They called last week “history week” around North Carolina but, really, this is the Saturday the Tar Heels can make history – the day they can win the ACC’s Coastal Division and clinch their first appearance in the ACC championship game.
Mack Hollins, UNC’s junior wide receiver, early last week started the “history week” movement, if it can be called such a thing, when he repeated the phrase everywhere he went – in team practices and meetings, while walking around campus. This week Hollins had a new phrase.
“Coastal week,” he has called it, and fittingly enough given the stakes for the Tar Heels.
They will win the Coastal Division on Saturday either with a victory at Virginia Tech in coach Frank Beamer’s final home game at Lane Stadium or if Pittsburgh loses at home against Louisville. If one of those things happens, then one of UNC’s primary preseason goals will become a reality.
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That UNC is here, on the cusp of winning the division and playing for an ACC championship, is the realization of what Larry Fedora envisioned when he accepted UNC’s head coaching position a little more than four years ago. It’s what he thought would happen even sooner.
In July 2014, at the ACC’s annual football media day event, Fedora sat at a table with reporters and said “it’s time.” The implication was clear: it was time for UNC to take the next step, time for it to win the division and play in the ACC Championship game.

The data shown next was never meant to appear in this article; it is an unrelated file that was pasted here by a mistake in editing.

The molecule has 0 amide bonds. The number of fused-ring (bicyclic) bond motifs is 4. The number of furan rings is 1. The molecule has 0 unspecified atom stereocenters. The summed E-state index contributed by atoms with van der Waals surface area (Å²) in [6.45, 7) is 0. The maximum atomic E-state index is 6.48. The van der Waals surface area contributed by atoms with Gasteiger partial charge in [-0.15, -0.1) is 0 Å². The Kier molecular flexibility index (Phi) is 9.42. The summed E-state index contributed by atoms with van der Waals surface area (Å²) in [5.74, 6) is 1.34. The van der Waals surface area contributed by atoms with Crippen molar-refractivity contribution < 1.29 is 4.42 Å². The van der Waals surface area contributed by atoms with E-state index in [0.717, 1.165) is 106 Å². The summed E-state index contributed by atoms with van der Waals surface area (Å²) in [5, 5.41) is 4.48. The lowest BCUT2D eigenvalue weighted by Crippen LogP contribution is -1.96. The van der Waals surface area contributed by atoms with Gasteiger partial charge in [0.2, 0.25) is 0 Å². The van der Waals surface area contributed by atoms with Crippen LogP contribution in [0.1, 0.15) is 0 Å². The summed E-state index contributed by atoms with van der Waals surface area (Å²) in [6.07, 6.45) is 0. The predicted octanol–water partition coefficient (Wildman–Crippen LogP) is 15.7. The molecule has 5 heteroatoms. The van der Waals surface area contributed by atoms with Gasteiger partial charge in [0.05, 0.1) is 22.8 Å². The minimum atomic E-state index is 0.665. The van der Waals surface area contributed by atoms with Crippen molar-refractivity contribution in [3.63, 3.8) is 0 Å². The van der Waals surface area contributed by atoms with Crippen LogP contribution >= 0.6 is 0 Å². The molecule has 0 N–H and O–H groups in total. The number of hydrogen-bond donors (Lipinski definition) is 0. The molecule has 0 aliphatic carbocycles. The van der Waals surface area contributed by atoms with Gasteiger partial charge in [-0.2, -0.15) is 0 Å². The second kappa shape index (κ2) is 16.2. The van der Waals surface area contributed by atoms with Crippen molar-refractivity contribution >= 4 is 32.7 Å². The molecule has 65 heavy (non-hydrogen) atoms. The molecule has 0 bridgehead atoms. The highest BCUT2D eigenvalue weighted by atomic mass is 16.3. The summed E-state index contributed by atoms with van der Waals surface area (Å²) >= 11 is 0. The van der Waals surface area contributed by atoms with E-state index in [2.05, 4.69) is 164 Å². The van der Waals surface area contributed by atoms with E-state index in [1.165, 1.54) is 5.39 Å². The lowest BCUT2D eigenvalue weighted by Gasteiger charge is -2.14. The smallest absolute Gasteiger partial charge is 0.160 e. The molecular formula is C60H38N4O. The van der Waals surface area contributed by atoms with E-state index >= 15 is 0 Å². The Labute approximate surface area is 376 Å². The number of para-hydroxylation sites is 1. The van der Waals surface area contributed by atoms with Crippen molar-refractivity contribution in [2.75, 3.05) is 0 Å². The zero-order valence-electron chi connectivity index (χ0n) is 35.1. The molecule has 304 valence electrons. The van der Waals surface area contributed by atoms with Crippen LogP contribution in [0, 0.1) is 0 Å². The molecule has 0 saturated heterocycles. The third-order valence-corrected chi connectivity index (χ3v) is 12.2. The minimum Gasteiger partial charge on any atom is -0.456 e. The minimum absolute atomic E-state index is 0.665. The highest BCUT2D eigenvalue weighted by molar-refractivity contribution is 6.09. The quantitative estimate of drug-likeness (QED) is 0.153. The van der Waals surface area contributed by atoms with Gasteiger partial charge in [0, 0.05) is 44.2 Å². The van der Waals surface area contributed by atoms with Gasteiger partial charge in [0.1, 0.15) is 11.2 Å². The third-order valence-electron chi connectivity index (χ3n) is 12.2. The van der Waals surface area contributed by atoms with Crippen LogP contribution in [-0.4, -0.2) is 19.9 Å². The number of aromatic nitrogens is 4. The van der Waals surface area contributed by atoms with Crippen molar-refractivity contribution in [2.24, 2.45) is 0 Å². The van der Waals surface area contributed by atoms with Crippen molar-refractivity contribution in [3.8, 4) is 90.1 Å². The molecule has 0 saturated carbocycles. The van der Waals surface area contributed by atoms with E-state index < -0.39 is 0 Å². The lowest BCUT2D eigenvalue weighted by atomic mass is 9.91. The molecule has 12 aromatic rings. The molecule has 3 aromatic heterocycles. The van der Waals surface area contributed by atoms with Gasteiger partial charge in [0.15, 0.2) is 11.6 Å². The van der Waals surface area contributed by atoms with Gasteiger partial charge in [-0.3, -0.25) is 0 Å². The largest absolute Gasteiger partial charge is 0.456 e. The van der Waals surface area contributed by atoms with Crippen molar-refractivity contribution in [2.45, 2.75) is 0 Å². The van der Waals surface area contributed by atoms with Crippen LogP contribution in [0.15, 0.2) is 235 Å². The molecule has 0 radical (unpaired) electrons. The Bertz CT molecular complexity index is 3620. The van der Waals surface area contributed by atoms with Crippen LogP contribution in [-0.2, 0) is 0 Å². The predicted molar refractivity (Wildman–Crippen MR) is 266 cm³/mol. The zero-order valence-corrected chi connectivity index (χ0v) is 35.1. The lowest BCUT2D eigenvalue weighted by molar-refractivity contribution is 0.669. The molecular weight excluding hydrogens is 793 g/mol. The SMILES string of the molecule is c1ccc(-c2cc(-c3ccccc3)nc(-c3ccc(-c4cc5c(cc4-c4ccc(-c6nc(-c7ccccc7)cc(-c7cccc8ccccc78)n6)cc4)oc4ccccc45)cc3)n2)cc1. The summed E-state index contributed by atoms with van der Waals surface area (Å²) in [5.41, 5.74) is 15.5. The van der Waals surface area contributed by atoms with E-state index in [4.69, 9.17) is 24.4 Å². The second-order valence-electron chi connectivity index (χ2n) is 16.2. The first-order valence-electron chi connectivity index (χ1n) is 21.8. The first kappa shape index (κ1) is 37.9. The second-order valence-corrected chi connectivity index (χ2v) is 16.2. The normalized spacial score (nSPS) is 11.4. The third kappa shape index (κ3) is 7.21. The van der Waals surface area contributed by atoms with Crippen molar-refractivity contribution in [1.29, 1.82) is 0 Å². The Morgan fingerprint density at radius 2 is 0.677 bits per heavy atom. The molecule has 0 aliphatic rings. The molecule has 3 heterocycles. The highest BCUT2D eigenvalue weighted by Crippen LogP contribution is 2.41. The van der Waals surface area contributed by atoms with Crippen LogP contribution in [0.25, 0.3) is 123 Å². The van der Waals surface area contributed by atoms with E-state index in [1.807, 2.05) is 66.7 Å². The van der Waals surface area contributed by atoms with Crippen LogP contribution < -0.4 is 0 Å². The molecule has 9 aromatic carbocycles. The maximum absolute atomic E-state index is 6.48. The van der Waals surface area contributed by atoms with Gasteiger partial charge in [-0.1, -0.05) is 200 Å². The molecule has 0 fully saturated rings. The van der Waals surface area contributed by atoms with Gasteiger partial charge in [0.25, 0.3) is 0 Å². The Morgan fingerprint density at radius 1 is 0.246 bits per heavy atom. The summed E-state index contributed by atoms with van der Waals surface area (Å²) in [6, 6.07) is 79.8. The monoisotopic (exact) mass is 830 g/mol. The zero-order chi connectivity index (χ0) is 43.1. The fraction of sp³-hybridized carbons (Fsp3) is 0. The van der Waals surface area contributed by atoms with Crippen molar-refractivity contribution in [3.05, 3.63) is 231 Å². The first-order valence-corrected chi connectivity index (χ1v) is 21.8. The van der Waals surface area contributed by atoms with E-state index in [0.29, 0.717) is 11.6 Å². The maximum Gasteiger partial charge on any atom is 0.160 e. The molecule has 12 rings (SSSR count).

As it turned out, it was not the Tar Heels’ time a season ago. They finished 6-7 amid one of the worst defensive seasons in school history. It ended with an ugly 40-21 loss against Rutgers in a forgettable bowl game and, afterward, players spoke of their lack of unity, effort and belief in one another.
Looking back, Fedora earlier this week didn’t regret saying what he said before last season.
“No, I really thought it was (possible),” he said. “... It just didn’t work that way. But I really thought that we had the plan in place and the people in place to be able to do it last year, and we just didn’t do it.
“I did a poor job.”
Since the end of last season, though, nearly everything Fedora has done has worked. He hosted a team meeting early last January and his invited players to share their frustrations with the coaching staff and with the program.
It was so beneficial that some players still talk about that meeting and cite it as a turning point. Jeff Schoettmer, the senior middle linebacker, brought it up again after UNC’s 59-21 victory against Miami last weekend. Schoettmer said he knows he talks about it a lot.
But, he said, “I can’t stress enough how important that meeting was.”
Fedora’s next big decision was to hire Gene Chizik to fix the Tar Heels’ defense. That one has worked out well. UNC has gone from one of the worst defenses in the country to the most improved defense in the country.
Even Fedora’s choice in books has worked. Each preseason he gives his senior class a reading assignment, and then the seniors present the book’s lessons to the rest of the team. This preseason the book was “The Positive Dog,” and the lessons within helped UNC stay positive even after the way the season began.